PURIS has long been known for its pea breeding activities that have yielded a better tasting pea protein. The ingredient attracted the attention of Cargill, which has to date invested $100 million to help PURIS increase its protein production capacity.
With that investment, by the end of 2020 PURIS will have three facilities devoted to pea protein production. PURIS offers both non GMO and organic options on its ingredients.
Making more use of land, and of the peas, too
One of the issues with ramping up organic ingredient production in the United States is the need for fields to go through a three-year transition period, which is an economic burden for farmers. Because peas can be grown as a cover or rotational crop, PURIS CEO Tyler Lorenzen said the company can make use of existing organic acreage. While the company owns it processing facilities, it contracts with farmers to grow its raw materials.
“Since we have started we have increased our organic acreage more than 20 times,” Lorenzen said. “Since you can leverage peas as a cover crop, you don’t have to create more organic acreage. We now have organic pea fields from Montana to Georgia.”
Just as PURIS is leveraging the leftover potential of existing organic acreage, it is also harnessing the leftover potential of the pea itself.
At the recent SupplySide West trade show, PURIS showcased its new pea starch ingredients which make use of portions of the legumes that are left over from protein extraction.
One use for the pea starch is as a binder in gummy formulations. This could enable a client to make a completely vegan gummy, something that can’t be done with the usual gelatin base, which is derived from the skeletons of cattle or other animals. John Getzinger, chief marketing office for PURIS, said the new ingredient has some cost advantages, too.
“The cool part about pea starch is that it is grown
in the USA and is less expensive than tapioca starch which also requires importation from Asia or Africa,” he said.
Low GI sports nutrition ingredient
A form of the ingredient that PURIS is branding as Pea Starch RTE is being aimed at sports nutrition formulations. It’s a low glycemic index ingredient that can help support athlete’s energy and recovery needs while avoiding blood sugar spikes.
Lorenzen, who is a former NFL player, knows something about what benefits athletes the most.
“Athletes need carbs to restore the glycogen in their muscles. But they don’t want something with a high glycemic response all the time,” he said.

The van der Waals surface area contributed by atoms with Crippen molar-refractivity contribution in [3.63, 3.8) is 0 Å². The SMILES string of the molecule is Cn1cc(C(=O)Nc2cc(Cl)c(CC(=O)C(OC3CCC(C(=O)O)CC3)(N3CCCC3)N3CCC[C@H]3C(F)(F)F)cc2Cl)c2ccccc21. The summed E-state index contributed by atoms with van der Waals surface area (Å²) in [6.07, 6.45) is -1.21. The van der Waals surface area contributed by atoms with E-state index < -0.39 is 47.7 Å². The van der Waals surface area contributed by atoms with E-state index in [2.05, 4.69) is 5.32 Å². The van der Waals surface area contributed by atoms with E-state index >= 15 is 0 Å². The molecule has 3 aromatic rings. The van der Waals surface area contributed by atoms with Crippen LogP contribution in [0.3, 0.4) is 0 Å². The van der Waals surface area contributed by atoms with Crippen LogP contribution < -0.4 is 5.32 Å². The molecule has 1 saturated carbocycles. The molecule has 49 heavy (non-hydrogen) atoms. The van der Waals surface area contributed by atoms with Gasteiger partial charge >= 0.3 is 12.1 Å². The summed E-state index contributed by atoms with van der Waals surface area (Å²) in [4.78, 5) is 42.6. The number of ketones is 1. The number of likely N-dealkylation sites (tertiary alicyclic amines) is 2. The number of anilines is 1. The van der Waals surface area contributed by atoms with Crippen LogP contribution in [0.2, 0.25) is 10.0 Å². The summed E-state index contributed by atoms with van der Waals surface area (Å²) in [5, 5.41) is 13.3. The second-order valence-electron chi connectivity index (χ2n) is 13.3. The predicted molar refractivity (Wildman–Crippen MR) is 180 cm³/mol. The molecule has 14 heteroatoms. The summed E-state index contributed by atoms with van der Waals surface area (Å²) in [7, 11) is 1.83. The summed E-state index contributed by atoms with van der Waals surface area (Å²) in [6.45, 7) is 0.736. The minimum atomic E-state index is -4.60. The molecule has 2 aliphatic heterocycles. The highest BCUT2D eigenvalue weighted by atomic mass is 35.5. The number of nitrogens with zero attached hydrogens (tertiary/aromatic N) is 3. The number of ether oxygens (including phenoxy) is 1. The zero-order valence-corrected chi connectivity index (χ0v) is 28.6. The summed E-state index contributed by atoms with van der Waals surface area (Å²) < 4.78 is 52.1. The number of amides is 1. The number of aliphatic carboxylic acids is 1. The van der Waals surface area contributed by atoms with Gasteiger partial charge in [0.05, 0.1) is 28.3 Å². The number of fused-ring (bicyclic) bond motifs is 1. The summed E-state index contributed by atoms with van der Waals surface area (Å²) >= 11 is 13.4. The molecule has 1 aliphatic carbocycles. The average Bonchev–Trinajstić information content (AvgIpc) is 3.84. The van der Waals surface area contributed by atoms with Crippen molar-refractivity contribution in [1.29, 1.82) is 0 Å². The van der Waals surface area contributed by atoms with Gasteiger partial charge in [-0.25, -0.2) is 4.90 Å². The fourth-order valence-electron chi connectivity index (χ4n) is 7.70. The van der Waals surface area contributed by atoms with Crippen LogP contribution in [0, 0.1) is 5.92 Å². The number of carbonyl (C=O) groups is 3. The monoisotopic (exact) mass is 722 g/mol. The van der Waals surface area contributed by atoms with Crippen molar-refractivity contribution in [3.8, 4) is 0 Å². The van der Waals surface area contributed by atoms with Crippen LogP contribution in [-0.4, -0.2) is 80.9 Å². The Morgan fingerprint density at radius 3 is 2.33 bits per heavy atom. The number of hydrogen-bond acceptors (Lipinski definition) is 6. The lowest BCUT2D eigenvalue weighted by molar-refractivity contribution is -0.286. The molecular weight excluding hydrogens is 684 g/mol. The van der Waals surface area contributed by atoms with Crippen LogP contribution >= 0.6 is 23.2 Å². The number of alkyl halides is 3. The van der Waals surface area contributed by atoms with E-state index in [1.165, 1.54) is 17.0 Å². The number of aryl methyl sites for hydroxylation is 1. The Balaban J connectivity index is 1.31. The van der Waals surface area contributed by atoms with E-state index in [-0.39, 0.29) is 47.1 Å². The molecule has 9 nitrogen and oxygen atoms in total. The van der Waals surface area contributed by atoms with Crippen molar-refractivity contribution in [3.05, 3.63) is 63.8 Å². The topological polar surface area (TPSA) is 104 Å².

In addition, Lorenzen said initial testing on the ingredient shows that it could work with consumers’ desire to promote ketosis, or fat burning.
“We did some initial testing and we think with its very low glycemic response, it could be a way to get carbs without taking you out of ketosis. There is a long way to go on this, but we think it holds promise,” he said.
Environmental benefits of pea cultivation
While unveiling the new ingredients, PURIS is reemphasizing the environmentally favorable image of peas. Farmers have known since the Middle Ages that using peas as a rotational crop boosted the fertility of their fields.
They didn’t know that what the peas were doing was fixing nitrogen in the soil, something that all legumes do. It seems some of that ancient wisdom went by the board when artificial nitrogen fertilizers became widely available. But excess nitrogen, and using too much fertilizer in general, has had negative effects on waterways.
The grave consequences of the alteration of the nitrogen cycle were already identified more than 20 years ago by noted Canadian ecologist Vaclav Smil. Nitrogen-rich agricultural runoff spurs excess growth of algae, which is one of the major contributing factors to the oceanic dead zones observed in coastal waters around the world. The problem has only accelerated in the two decades since Smil first sounded the alarm.
“Peas fix nitrogen by taking it from the air and converting it to usable fertilizer,” Lorenzen said. “Farmers growing peas can add up to 70 pounds of nitrogen to the soil per acre of production. Peas can reduce the amount of nitrogen needed on their farms. With the reduction in applied nitrogen, fertilizer runoff can be reduced, keeping our waterways and eventually our lakes and oceans cleaner.”